As Attorney-General and Minister of Legal Affairs, I am pleased to inform the public that the Liquor Licence Amendment Bill 2019 was tabled in the Legislature this morning to introduce much needed reforms to our liquor licensing laws.
The Bill marks the first comprehensive reform of the Liquor Licence Act, which came into operation 45 years ago in 1974. This reform is a milestone in Government’s efforts to ensure that alcohol is sold or supplied within a comprehensive legal framework that provides various stringent licensing requirements.
The amendments will modernize the application process for a licence or permit by reconstituting the Liquor Licensing Authority as one authority rather than separate licensing authorities for three licensing districts.
The structure of a Liquor Licensing Authority for each of the three licensing districts has been in place since 1974, which ensured representation from each parish on each separate Liquor Licencing Authority. The Senior Magistrate is the statutory chairman of each licensing authority with the Governor appointing the deputy chair and the remaining members of each licensing authority (three residents from each parish within a licensing district).
The Bill proposes a modernized single Liquor Licencing Authority that has 7 members, as opposed to 10, appointed by the Minister responsible for liquor licensing. One of the anticipated benefits of reforming the structure of the Liquor Licensing Authority is the selection of members to represent different professional backgrounds and sectors of the economy in accordance with prescribed criteria. In particular, the membership of the reformed Liquor Licensing Authority will include:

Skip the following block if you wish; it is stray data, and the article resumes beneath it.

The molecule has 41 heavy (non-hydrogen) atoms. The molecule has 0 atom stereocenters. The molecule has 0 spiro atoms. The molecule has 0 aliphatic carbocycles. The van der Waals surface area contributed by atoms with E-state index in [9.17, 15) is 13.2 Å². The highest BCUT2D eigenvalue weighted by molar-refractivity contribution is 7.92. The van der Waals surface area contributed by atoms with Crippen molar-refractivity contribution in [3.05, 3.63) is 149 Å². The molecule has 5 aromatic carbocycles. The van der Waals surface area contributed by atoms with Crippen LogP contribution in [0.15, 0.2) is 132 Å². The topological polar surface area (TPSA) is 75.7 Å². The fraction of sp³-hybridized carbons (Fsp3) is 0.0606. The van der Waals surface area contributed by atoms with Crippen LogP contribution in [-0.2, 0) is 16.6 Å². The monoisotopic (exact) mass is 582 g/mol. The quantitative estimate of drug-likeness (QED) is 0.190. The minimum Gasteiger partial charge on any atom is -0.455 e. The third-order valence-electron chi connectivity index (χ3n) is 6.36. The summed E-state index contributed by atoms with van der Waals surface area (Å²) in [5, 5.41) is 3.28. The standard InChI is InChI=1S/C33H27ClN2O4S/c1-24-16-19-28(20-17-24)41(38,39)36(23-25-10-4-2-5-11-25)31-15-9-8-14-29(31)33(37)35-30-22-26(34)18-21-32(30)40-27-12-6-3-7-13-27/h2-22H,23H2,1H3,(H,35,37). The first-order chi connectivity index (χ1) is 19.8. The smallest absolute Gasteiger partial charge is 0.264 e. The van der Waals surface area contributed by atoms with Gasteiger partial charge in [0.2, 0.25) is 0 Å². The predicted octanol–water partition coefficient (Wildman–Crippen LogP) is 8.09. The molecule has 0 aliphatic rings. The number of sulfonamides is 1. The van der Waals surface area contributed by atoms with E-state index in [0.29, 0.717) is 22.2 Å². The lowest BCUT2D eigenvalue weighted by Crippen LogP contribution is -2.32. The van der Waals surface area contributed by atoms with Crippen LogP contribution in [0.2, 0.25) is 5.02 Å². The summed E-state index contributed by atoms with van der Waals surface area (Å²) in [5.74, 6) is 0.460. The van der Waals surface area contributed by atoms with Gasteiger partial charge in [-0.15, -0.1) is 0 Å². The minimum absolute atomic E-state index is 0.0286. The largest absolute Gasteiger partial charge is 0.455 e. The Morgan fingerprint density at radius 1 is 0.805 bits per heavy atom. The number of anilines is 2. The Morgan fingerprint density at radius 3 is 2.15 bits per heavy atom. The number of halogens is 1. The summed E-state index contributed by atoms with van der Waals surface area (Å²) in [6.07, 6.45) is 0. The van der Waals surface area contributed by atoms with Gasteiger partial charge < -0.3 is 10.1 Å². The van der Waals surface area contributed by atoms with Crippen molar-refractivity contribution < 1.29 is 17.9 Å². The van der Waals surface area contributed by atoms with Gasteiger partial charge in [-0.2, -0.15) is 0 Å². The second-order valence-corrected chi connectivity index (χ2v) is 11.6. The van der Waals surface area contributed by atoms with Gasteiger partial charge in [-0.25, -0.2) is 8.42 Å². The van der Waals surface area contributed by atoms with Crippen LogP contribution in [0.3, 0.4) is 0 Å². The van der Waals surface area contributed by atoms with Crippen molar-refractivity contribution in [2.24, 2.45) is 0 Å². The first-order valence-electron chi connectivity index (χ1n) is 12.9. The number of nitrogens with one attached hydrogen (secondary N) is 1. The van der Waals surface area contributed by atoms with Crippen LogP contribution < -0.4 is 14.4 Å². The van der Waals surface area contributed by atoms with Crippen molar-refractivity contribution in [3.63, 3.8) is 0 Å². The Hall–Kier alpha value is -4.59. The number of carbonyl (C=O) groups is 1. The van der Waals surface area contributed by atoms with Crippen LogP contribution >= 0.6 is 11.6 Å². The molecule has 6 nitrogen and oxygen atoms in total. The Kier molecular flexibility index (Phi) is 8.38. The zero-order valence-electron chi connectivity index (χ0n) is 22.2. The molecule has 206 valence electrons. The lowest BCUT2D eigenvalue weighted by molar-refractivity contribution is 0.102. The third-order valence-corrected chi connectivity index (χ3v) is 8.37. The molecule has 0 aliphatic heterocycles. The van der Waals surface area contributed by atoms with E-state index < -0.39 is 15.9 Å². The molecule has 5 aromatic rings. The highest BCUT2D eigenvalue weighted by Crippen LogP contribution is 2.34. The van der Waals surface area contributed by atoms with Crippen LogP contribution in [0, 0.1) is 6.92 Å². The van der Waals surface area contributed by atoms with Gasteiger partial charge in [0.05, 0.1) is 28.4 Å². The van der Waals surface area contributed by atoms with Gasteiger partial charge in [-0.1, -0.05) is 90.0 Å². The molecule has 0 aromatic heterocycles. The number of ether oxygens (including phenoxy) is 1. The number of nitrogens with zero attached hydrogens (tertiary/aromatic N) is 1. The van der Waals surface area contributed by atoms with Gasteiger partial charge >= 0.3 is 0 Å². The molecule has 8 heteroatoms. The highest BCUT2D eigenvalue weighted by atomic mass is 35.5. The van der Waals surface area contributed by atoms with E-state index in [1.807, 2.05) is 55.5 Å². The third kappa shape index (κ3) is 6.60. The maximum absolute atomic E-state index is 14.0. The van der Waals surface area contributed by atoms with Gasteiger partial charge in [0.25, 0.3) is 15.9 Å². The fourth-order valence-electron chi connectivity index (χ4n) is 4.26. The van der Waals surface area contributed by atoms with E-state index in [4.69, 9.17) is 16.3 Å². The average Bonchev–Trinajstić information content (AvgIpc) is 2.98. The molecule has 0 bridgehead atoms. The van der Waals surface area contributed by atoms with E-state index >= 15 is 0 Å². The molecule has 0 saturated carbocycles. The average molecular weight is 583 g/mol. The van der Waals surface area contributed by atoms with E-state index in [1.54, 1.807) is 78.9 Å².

- a barrister with at least 8 years’ experience;
- a person with knowledge of and a background in security;
a person with knowledge, experience and expertise in drug treatment and prevention or social work;
- a person with knowledge and experience in the hospitality industry; and
a person with knowledge and experience in the retail sector.
The Bill makes provision for a catering permit to allow the holder of a Restaurant Licence under the Liquor Licence Act 1974 to sell or supply alcohol at events catered at a venue outside of the restaurant. In addition, a person who operates an itinerant restaurant may be granted a licence authorizing that person to sell or supply intoxicating liquor to persons attending an event or gathering. Provision is also made for the grant of a special event licence for private, non-profit events; public events for profit; or non-profit events held to promote a product through sampling such as wine tasting.
During the 45 years since the Act came into operation, there has been no comprehensive review of the fees charged for granting a liquor licence or the fines imposed for violations. Therefore, the fees and fines under the Act have been modernized as well.
As a complement to these measures, the Minister will issue guidance to assist the public in understanding each class of licence and further streamline the application process.
The amendments to the Bill take into consideration recommendations of the Senior Magistrate as Chairman of the Liquor Licensing Authorities, social and legal concerns as well as commercial interests. The Bill aims to address stakeholder concerns and reflects modern practices regarding alcohol sale, consumption and regulation.